This Started off as a Love Poem

Youth is you,
O brother mine.
Golden clock hands choose
Angles,
acute/obtuse

Considering the dial,
as does
your smile.

Sometimes it’s ten:fifty,
or conversely, four:forty six
in your face-plain
the granite, too
awaits a turn
to be chiseled.

I swore before I’d never
leave this shanty

Never would consider
the land o plenty

Of city –
woe it’s demons, ghouls; their
wills ferocious, all
rightly await me –

Yet perchance a gift, a kiss,
an iron sentry –
your tempered steel hands

Which hesitate over me
I’ve learned that wolves, clever
pack hunters, will outrun,
and outsmart me

Eat me; jump me
might mate, me – tho my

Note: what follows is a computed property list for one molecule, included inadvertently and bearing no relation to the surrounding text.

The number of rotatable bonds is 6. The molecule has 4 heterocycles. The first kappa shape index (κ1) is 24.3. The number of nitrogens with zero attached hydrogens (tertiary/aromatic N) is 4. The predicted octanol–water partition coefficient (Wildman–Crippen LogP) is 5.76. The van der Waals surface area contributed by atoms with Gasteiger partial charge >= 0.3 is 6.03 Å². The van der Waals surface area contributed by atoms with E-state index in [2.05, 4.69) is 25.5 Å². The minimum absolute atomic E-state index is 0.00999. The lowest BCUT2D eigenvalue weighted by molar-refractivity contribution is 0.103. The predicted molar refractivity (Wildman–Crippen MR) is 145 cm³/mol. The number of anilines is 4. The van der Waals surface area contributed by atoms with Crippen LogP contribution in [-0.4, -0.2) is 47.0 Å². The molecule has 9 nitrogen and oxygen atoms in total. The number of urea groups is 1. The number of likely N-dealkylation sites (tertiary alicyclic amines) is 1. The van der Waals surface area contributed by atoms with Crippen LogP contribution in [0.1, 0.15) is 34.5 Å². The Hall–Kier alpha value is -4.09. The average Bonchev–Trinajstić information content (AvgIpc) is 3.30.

willingness will arrive
in lackadaisy.

So I’m running, wet as liquid river,
in my flow down to your foot levee;
hands bent and craggled,
broke-back;
shoved in chin, snugly

My orange jumpsuit:
InComplete’s the theory –

O baby, o brother, o excellent father!
Don’t scold me for want
of some molten alloy to stop
the random ticking,
the warmth from your fire –

To melt my grooved
ice lines, my iridescent shiver-chin

The time is smiling and saying
now, now! while almanac
gripes of hardening winter,

Hands often freeze
when forgotten, lie
unwound and become rigid,

Lone wolf under snow, is
Never to be sated.

Photo Credit: kenwalton Flickr via Compfight cc

Elisabeth Horan

Elisabeth Horan is a poet mother student lover of kind people and animals, homesteading in Vermont with her tolerant partner and two young sons. She writes to survive and survives to write - We are all battling something. Let's support each other. Elisabeth enjoys riding horses and caring for her cats, chickens, goats and children (not necessarily in that order). She teaches at River Valley Community College in New Hampshire.

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